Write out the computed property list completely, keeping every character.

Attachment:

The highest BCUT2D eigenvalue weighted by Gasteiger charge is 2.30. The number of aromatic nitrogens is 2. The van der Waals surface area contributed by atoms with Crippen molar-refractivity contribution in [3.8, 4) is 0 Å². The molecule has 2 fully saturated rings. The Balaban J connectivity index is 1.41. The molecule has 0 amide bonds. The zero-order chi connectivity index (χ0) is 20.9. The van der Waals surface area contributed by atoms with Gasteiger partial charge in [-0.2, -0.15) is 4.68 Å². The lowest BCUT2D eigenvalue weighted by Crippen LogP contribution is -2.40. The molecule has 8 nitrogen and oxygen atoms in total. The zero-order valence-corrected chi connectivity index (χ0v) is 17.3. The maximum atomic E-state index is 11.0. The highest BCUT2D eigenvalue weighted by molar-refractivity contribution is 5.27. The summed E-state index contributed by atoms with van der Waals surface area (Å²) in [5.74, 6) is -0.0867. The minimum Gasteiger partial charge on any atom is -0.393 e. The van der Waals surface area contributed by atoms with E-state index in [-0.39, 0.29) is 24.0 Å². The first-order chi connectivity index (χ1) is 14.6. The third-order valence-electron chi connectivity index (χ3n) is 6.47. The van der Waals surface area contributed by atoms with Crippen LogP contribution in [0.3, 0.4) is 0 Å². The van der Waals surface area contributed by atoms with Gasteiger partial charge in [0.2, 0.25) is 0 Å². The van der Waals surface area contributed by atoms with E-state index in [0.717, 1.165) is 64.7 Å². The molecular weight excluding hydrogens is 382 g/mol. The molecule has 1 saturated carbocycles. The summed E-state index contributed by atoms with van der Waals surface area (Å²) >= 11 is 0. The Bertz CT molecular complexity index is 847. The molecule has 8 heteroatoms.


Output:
The highest BCUT2D eigenvalue weighted by Gasteiger charge is 2.30. The number of aromatic nitrogens is 2. The van der Waals surface area contributed by atoms with Crippen molar-refractivity contribution in [3.8, 4) is 0 Å². The molecule has 2 fully saturated rings. The Balaban J connectivity index is 1.41. The molecule has 0 amide bonds. The zero-order chi connectivity index (χ0) is 20.9. The van der Waals surface area contributed by atoms with Gasteiger partial charge in [-0.2, -0.15) is 4.68 Å². The lowest BCUT2D eigenvalue weighted by Crippen LogP contribution is -2.40. The molecule has 8 nitrogen and oxygen atoms in total. The zero-order valence-corrected chi connectivity index (χ0v) is 17.3. The maximum atomic E-state index is 11.0. The highest BCUT2D eigenvalue weighted by molar-refractivity contribution is 5.27. The summed E-state index contributed by atoms with van der Waals surface area (Å²) in [5.74, 6) is -0.0867. The minimum Gasteiger partial charge on any atom is -0.393 e. The van der Waals surface area contributed by atoms with E-state index in [-0.39, 0.29) is 24.0 Å². The first-order chi connectivity index (χ1) is 14.6. The third-order valence-electron chi connectivity index (χ3n) is 6.47. The van der Waals surface area contributed by atoms with Crippen LogP contribution in [0.3, 0.4) is 0 Å². The van der Waals surface area contributed by atoms with Gasteiger partial charge in [0.2, 0.25) is 0 Å². The van der Waals surface area contributed by atoms with E-state index in [0.717, 1.165) is 64.7 Å². The molecular weight excluding hydrogens is 382 g/mol. The molecule has 1 saturated carbocycles. The summed E-state index contributed by atoms with van der Waals surface area (Å²) >= 11 is 0. The Bertz CT molecular complexity index is 847. The molecule has 8 heteroatoms.